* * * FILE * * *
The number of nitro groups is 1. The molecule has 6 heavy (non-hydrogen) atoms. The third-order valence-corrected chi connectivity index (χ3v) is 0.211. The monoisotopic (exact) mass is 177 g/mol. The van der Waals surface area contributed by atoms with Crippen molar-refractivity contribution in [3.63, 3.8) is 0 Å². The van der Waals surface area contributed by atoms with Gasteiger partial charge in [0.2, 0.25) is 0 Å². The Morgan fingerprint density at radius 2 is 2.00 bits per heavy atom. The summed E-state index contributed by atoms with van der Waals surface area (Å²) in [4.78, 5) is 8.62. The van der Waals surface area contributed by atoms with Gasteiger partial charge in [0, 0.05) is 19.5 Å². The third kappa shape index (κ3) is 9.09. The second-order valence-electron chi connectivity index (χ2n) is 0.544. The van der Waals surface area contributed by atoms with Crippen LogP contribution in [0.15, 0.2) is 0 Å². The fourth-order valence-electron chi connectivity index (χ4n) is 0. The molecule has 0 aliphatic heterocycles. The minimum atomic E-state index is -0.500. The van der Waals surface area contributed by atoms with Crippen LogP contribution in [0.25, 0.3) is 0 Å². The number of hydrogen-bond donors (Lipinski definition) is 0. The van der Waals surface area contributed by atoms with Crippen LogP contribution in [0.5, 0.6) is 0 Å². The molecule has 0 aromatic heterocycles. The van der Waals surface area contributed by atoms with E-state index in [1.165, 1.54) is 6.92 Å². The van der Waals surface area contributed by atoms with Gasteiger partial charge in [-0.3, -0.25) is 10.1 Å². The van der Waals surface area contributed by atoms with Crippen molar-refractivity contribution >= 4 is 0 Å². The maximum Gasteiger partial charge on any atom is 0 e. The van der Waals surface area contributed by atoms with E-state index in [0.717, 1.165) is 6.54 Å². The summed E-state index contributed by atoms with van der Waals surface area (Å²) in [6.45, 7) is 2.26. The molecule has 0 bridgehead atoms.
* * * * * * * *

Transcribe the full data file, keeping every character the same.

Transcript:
The number of nitro groups is 1. The molecule has 6 heavy (non-hydrogen) atoms. The third-order valence-corrected chi connectivity index (χ3v) is 0.211. The monoisotopic (exact) mass is 177 g/mol. The van der Waals surface area contributed by atoms with Crippen molar-refractivity contribution in [3.63, 3.8) is 0 Å². The van der Waals surface area contributed by atoms with Gasteiger partial charge in [0.2, 0.25) is 0 Å². The Morgan fingerprint density at radius 2 is 2.00 bits per heavy atom. The summed E-state index contributed by atoms with van der Waals surface area (Å²) in [4.78, 5) is 8.62. The van der Waals surface area contributed by atoms with Gasteiger partial charge in [0, 0.05) is 19.5 Å². The third kappa shape index (κ3) is 9.09. The second-order valence-electron chi connectivity index (χ2n) is 0.544. The van der Waals surface area contributed by atoms with Crippen LogP contribution in [0.15, 0.2) is 0 Å². The fourth-order valence-electron chi connectivity index (χ4n) is 0. The molecule has 0 aliphatic heterocycles. The minimum atomic E-state index is -0.500. The van der Waals surface area contributed by atoms with Crippen LogP contribution in [0.25, 0.3) is 0 Å². The number of hydrogen-bond donors (Lipinski definition) is 0. The van der Waals surface area contributed by atoms with Crippen LogP contribution in [0.5, 0.6) is 0 Å². The molecule has 0 aromatic heterocycles. The van der Waals surface area contributed by atoms with E-state index in [1.165, 1.54) is 6.92 Å². The van der Waals surface area contributed by atoms with Gasteiger partial charge in [-0.3, -0.25) is 10.1 Å². The van der Waals surface area contributed by atoms with Crippen molar-refractivity contribution >= 4 is 0 Å². The maximum Gasteiger partial charge on any atom is 0 e. The van der Waals surface area contributed by atoms with E-state index in [0.717, 1.165) is 6.54 Å². The summed E-state index contributed by atoms with van der Waals surface area (Å²) in [6.45, 7) is 2.26. The molecule has 0 bridgehead atoms.